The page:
For the remainder of 1983, Skidoo activity was restricted to occasional gigs at home and abroad. During 1981 Catlin had begun performing with Last Few Days, a deliberately esoteric collective centred around Daniel Landin, Kier Fraser and Si Joyce. LFD avoided making records, and instead performed infrequent concerts featuring megaphones, tape loops and hard sonic barrages. Another early LFD contributor was none other than Sam Mills. In April 1983 LFD and 23 Skidoo were invited by Laibach to play at Zagreb’s prestigious new music Biennale. Skidoo also performed with at the Tone und Gegentone festival in Vienna in May. LFD returned to Europe for a lengthy tour with Laibach at the end of the year, recordings from which were later edited into the album Pure Spit & Saliva. On this tour Catlin also performed with Laibach, and played drums on the recordings that formed their first single. Catlin also collaborated on the first Current 93 release, and in 1986 performed again with Laibach behind choreographer Michael Clark for his show No Fire Escape in Hell, staged in London, Brighton and Los Angeles.
In mid 1983 Skidoo filmed an interview for BBC arts programme Riverside with Fetish cohort and i-D magazine publisher Perry Haines. The group insisted on recording and repeating the dialogue as it went along, with the result that the interview was not broadcast. However all was not lost, for at the studio the band met virtuoso bass player Peter ‘Sketch’ Martin, previously a member of Britfunk chart duo Linx. In Sounds Johnny explained: ‘Sketch told us he’d been involved in commercial music and wanted to move out of that area, and we told him we hadn’t been involved in commercial music but wanted to move towards it. Months later, we got him over for a rehearsal, and the first thing he did was ask if he could hire us as a rhythm section to record a single he had planned. So we went to work for him on his project and it ended up as Language.’
‘There is a dichotomy,’ confirmed Sketch, ‘but that’s what it’s all about. If 23 Skidoo were like Linx I wouldn’t be working with them. We’re working together, but we give each other infinite leeway to try things out. But if you ask me what 23 Skidoo are about, I wouldn’t have an answer.’
While Skidoo continued to explore a variety of musical and rhythmic forms, including hard reggae, funk and Burundi drumming, the concept of urban gamelan remained the backbone of (and title for) their album in progress. That said, the band were keen to distance themselves from metal-bashers such as Die Krupps, SPK and Test Department. Fritz explained: ‘We stayed with Remko Scha in Eindhoven once, who had a huge metal structure in his room. We spent hours hitting it, and after a while a whole range of tonal relationships became apparent between the different shapes and types of metal. It’s this we’ve been developing in our own music, using ideas borne of gamelan traditions.’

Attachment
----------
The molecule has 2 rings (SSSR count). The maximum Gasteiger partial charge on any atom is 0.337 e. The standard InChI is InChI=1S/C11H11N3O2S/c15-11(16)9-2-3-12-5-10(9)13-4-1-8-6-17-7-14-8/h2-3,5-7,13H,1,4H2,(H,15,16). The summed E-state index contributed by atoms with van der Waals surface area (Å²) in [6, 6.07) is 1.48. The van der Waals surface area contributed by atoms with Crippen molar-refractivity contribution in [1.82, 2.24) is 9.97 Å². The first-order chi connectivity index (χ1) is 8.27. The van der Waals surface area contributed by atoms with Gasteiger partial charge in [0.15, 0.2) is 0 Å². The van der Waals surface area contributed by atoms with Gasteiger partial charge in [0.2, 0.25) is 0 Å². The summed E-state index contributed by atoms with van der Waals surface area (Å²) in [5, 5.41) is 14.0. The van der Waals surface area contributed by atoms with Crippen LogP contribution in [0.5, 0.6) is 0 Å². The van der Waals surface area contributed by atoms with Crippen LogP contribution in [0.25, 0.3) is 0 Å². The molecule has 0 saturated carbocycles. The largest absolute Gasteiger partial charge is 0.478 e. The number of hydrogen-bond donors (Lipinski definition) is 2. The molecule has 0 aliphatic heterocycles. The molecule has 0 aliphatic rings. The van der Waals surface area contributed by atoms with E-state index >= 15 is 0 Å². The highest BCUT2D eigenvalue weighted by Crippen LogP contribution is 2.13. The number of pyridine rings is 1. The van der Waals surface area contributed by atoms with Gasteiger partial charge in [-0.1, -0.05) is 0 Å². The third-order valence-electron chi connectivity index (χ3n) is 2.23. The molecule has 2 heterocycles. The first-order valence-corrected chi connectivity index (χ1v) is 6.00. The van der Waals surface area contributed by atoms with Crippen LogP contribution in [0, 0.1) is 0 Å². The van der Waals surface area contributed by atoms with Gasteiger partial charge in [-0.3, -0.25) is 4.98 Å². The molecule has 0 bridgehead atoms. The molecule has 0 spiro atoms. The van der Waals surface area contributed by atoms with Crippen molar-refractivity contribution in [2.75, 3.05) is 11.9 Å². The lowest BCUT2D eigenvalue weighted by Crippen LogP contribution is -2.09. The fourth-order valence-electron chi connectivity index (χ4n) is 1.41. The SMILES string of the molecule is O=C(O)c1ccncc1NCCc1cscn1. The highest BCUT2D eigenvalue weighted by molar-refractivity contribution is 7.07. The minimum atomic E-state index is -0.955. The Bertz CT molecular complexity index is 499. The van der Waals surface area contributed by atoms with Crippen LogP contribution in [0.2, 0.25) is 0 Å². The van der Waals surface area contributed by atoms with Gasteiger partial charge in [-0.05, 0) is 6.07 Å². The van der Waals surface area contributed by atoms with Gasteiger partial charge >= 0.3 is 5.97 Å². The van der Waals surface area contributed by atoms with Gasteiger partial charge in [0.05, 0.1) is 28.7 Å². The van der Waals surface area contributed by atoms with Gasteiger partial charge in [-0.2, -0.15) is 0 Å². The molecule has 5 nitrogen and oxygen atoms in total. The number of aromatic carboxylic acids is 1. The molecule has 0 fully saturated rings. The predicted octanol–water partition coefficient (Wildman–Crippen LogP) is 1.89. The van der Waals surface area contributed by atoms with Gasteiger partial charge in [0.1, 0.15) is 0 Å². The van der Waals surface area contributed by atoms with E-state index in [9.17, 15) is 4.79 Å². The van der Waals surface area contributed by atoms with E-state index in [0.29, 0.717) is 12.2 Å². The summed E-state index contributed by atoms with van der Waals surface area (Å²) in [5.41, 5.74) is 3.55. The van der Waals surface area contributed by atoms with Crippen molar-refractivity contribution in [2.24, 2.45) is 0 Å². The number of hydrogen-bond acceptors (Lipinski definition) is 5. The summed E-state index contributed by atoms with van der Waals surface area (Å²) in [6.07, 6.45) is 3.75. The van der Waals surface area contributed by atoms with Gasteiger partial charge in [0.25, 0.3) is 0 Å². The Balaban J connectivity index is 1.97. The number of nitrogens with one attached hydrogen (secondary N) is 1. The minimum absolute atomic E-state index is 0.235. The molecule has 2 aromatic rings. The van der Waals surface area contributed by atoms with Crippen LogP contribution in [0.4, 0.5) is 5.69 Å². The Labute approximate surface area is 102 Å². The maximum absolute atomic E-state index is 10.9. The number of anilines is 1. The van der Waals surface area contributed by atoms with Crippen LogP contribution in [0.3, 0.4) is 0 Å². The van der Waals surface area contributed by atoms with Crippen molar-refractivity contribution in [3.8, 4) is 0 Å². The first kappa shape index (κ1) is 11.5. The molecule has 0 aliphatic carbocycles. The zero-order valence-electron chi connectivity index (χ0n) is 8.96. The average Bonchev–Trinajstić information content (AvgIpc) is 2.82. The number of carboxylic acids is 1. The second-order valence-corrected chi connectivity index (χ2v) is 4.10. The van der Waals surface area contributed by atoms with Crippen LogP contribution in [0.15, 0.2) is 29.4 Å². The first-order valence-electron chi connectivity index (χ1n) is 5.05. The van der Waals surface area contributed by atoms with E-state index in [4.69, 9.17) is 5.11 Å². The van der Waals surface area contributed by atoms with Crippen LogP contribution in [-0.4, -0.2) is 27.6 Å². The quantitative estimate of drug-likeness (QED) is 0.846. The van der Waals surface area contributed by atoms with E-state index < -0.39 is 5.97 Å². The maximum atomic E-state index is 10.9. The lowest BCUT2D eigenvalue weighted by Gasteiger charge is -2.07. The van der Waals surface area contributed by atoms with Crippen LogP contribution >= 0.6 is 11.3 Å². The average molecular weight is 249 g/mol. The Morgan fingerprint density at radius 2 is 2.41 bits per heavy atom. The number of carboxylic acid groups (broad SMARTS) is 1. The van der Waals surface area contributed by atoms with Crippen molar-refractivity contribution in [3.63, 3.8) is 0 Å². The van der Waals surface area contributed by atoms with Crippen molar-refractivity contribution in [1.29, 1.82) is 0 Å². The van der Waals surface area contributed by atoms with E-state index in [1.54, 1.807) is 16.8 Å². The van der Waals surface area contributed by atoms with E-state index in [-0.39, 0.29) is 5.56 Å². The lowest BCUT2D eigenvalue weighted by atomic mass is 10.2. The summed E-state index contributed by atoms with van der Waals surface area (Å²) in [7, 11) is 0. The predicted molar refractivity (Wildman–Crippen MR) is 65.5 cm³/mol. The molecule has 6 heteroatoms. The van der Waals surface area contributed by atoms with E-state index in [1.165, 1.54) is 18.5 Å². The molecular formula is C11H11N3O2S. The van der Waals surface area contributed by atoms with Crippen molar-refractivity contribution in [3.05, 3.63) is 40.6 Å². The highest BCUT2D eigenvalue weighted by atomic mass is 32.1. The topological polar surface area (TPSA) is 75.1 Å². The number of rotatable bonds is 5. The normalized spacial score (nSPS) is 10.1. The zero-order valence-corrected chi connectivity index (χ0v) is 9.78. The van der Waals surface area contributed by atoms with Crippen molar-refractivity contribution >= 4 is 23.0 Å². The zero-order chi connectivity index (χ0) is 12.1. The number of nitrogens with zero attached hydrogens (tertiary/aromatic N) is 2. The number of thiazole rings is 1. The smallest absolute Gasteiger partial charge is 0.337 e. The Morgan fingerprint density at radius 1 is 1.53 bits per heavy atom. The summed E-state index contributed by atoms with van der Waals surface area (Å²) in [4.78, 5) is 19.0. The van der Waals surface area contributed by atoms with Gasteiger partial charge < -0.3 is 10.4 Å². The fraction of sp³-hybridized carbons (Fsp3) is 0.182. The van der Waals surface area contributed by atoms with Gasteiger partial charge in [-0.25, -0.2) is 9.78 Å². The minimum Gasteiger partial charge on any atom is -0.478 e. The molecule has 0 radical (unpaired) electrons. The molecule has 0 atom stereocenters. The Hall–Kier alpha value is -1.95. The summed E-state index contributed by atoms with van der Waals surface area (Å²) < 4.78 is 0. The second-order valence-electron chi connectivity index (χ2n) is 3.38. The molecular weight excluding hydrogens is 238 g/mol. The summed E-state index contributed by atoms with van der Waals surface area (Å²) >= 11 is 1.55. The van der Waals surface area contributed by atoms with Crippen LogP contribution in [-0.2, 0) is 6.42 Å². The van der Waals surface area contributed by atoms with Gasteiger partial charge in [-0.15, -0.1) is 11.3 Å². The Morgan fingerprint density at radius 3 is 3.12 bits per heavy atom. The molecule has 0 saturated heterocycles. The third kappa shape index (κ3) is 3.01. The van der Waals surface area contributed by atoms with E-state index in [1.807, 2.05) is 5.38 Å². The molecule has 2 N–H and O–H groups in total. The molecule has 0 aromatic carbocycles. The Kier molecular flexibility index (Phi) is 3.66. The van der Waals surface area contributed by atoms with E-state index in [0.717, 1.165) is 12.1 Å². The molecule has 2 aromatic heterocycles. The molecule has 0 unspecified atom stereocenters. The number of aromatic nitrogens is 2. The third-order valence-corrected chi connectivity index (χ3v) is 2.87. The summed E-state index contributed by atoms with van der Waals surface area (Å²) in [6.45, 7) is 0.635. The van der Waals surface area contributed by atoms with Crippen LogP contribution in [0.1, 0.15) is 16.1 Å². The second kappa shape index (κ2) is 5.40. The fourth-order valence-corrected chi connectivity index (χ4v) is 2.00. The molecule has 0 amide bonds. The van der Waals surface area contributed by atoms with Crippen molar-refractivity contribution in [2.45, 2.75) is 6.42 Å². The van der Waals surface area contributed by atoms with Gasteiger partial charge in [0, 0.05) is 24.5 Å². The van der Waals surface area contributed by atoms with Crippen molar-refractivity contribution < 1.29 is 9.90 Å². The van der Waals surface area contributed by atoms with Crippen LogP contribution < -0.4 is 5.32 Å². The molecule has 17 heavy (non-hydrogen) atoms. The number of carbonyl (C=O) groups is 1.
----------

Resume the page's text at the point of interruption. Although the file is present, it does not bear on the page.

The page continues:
The move towards more commercial music outlined to Sketch bore fruit in February 1984 with the release of Coup, a tight dance version of a track that had been around for some time in various forms, including Coup In the Palace and GI Fuck You. This outstanding funk single featured a classic bassline from Sketch, and horns courtesy of Aswad. ‘It’s certainly more accessible,’ Johnny told Sean O’Hagan of NME, ‘but we’ve always allowed ourselves the space to do what we want, absorb what we need and move about in different directions. It was always part of the plan to confound the audience’s expectations, and part of that requires that you question your own popularity. That’s exactly what we did after Seven Songs… If we’d released Coup after Seven Songs then the story of 23 Skidoo would be very different. We have always put ourselves in a position where we don’t make a lot of money.’
‘Our application of our instruments has changed,’ Alex added in Sounds, ‘and that’s what Coup is all about. It’s quite funky – which I use in a very loose sense of the word, in terms of rhythm – but it hasn’t been made as our ‘commercial’ single.’
In fact Coup had undoubted commercial potential, although the absence of a 7″ version meant no radio airplay, and no chart hit. Despite this, O’Hagan voiced the concern that its wider appeal might raise precisely the same problems of expectation as had Last Words. ‘Then we were kind of lumbered with that new white funk scene,’ said Alex. ‘In many ways it’s a pity we don’t have that kind of audience now, because I’m sure we could take better advantage of it. You see, it gave us a lot of confidence. The fact that we could consciously reject that, and then come back, has meant that we no longer worry about appearing commercial. It’s all in the attitude, really. Coup may be commercial on one level, but it isn’t your average chart single.’
Fritz agreed. ‘We can use a kind of camouflage to superficially fit in with the music-biz game whilst actually using it for our own advantage. The commercial arena is so small, and outside it lies a vast area, still relatively unexplored, of other music, other sounds… We like to work on the periphery, sometimes jumping into the small commercial area, then dodging back out again and hopefully pulling a few people out with us.’